What’s in a Name? Names as Expressions of Identity

China’s new, official, “standard map,” However, is not just a quintessential example of cartographic aggression, but in the author’s opinion, it is the result of the United States’ neglect of yet another important symbolism — names.

Whether it is used in regards to a person or a place, a name is closely linked with a sense of identity — both, one’s sense of identity as it is presented to the public, and as the subject understands their identity, themselves. The importance of a name to one’s identity became painfully obvious during and after the period of democratic advancement which began during the late-1970s and early-1980s, what Samuel Huntington termed the “third wave of democracy.” Many post-colonial states – either newly independent, or already so but facing new nationalist or democratic fervor – were forced to grapple with the difficult question of affirming their separation from previous imperial states, and self-confidently asserting themselves upon the world stage. Many of these burgeoning nations chose to re-affirm their self-identity by abandoning the names bestowed upon them by former colonial masters. 

For some countries, this change was simply a re-christening of their state’s name in a local tongue, thus bringing their public presentation in line with a corresponding national identity. This was the case with Burma which, in 1989, under the leadership of a new military junta, changed the state’s name to Myanmar, which is simply the word for “Burma” in the local vernacular. More recently, in 2018, Swaziland was re-christened as Eswatini, to reflect the name that the Swazi use for their own country. President Erdogan of “Turkey,” last year, stated that his state was to be known by the form of its name that is used by native Turks — Türkiye. President Erdogan stated that his abandoning of the anglicized “Turkey,” best “represents and expresses the culture, civilization, and values of the Turkish nation.”

For other states, a name change represented a more complete severance from their imperial progenitors. Such was the case with the British-African territory of Rhodesia which, in a political process far to complex to elaborate upon here, dissolved into three separate states in the 1960s, and eventually, each of these states selected a name entirely separate from that bestowed upon it by the United Kingdom, names that had significance to the nation’s culture and were rendered in the nation’s native language. These three states are Malawi (named for a tribal empire of indigenous peoples who occupied the land, prior), Zambia (named for the Zambezi River, a significant geographic landmark within the state’s territory), and Zimbabwe (named for a great medieval city which served as the capital of an empire within the present Zimbabwean territory.) In 1972, the British dominion of Ceylon gained its independence and adopted the official name Sri Lanka, which translates to “blessed island” in the nation’s vernacular.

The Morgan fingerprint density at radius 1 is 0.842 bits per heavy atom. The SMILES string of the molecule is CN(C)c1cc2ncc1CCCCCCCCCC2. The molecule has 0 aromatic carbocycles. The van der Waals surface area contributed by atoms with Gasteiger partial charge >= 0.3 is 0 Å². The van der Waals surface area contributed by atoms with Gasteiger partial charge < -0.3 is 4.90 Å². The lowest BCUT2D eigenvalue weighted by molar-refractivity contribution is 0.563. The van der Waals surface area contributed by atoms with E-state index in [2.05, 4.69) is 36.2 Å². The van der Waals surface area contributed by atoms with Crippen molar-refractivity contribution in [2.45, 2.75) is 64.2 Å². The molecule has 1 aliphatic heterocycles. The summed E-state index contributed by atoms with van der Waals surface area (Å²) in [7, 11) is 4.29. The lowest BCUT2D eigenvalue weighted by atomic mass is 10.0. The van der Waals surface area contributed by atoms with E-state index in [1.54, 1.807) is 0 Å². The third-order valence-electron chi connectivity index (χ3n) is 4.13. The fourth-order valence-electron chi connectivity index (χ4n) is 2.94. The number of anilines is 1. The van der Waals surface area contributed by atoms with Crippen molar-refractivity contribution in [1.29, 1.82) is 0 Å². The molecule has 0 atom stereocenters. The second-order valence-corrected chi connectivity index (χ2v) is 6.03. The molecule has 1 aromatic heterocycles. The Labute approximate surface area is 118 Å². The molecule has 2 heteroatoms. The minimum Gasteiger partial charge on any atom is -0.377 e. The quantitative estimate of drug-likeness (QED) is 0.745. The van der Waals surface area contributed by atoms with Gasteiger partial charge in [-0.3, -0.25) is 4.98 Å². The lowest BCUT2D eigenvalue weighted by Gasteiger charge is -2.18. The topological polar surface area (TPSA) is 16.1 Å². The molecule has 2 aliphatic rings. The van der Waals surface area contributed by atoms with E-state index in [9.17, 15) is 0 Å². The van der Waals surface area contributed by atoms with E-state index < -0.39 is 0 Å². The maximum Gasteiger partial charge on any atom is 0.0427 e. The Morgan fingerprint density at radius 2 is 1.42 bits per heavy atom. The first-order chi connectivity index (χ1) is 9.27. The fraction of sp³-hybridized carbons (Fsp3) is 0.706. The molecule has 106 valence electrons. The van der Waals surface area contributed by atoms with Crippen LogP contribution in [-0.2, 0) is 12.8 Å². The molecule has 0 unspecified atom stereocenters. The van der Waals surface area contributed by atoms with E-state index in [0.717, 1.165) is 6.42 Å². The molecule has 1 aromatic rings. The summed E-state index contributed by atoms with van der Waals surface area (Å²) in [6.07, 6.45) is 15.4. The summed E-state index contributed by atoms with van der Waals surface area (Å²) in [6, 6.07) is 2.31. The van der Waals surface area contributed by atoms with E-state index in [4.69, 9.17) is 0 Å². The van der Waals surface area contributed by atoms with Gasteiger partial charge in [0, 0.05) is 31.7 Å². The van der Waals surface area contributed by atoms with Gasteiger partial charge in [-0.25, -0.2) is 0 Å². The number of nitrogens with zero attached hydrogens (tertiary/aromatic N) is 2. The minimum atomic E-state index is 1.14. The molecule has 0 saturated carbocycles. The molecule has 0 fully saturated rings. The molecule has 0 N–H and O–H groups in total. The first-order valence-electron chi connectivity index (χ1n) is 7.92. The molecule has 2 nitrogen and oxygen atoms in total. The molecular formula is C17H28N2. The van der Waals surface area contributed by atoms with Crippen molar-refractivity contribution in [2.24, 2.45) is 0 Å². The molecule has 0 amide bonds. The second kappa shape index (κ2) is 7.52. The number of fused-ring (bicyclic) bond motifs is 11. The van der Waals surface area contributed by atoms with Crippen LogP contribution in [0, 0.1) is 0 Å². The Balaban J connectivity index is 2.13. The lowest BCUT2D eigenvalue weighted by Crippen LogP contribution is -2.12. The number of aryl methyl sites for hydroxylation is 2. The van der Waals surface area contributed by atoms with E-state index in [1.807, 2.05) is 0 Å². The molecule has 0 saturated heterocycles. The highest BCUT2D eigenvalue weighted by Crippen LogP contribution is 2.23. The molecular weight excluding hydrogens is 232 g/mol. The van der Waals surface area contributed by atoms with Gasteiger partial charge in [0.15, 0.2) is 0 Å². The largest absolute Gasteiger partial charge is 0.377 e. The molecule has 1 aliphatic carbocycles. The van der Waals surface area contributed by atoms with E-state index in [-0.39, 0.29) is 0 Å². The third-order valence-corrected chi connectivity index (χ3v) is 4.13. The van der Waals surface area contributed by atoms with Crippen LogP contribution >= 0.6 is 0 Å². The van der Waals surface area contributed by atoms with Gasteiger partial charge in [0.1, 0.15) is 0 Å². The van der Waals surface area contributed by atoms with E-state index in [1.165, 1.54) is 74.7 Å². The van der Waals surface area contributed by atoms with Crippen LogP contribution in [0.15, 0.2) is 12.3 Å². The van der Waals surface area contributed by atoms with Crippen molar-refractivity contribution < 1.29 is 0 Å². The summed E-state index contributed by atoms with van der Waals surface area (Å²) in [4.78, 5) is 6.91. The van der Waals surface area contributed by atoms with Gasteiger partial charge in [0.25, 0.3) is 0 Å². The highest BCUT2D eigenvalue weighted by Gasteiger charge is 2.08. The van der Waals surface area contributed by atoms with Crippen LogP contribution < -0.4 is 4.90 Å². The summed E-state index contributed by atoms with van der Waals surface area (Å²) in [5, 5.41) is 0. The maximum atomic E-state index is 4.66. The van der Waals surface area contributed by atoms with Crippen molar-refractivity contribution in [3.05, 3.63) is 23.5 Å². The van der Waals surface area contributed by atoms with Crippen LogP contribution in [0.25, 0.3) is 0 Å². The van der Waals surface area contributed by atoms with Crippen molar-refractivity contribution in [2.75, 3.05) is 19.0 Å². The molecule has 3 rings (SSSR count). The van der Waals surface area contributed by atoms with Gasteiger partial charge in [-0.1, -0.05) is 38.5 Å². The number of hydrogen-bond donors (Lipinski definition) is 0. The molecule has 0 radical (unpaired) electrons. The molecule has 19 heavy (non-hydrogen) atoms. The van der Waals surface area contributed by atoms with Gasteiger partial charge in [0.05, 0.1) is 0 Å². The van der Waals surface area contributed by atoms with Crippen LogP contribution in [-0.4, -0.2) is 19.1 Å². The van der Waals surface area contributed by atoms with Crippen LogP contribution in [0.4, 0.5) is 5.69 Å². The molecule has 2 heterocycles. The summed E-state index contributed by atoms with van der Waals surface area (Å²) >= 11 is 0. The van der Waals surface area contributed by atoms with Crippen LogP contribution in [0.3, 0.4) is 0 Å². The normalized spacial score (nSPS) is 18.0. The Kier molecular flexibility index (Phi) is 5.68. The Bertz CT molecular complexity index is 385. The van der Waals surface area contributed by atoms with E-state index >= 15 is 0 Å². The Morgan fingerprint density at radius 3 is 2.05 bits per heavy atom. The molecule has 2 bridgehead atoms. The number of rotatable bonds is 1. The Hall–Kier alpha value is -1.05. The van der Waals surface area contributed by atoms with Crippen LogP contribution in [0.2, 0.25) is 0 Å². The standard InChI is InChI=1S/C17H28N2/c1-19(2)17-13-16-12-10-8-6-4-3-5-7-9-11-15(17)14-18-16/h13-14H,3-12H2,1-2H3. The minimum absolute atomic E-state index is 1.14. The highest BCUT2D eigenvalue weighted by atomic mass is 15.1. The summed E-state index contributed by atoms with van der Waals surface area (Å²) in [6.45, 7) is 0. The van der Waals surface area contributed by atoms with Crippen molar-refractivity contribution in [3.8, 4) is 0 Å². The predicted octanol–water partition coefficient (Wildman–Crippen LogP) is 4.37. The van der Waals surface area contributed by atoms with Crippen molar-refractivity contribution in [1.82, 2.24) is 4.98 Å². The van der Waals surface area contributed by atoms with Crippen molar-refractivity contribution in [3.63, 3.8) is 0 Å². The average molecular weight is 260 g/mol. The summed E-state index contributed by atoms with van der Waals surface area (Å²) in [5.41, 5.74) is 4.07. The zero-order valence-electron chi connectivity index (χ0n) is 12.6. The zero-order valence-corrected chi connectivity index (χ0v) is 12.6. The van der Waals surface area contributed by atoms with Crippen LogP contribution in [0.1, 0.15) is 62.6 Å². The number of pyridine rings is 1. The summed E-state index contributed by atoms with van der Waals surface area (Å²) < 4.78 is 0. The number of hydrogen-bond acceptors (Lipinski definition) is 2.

Indeed, the importance of names and identity has been made even more clear in the year following Russia’s detestable invasion of Ukraine, which has served as a crucible for the Ukrainian people, who have become increasingly bonded into a single nation by their shared sacrifice. Ever since 2014, when Russia’s revanchist, imperial ambitions became painfully clear with its invasion of Ukraine, and following Ukraine’s Euromaidan movement which fought for the Ukrainian nation’s liberal, European soul against Russia’s hostile interference in Ukraine’s domestic politics, the Ukrainian people have pursued de-Russification with ever-increasing fervency. This fight often culminates in attempts to replace Russian place names imposed upon Ukraine by an imperialist, Soviet state. The pervasiveness and insidiousness of Russia’s penetration of Ukraine’s culture was laid bare, as most of the West was forced to re-learn the spelling of key Ukrainian terms, such as the name of Ukraine’s capital city — Kyiv. For as long as can be remembered that city’s name had been recorded in its Russian form, “Kiev,” and each time the name was mentioned by the news media or within school textbooks in its Russian form, it was a stab in the side for the Ukrainian nation at the very moment when the Ukrainian nation was working to obtain much needed agency upon the world stage.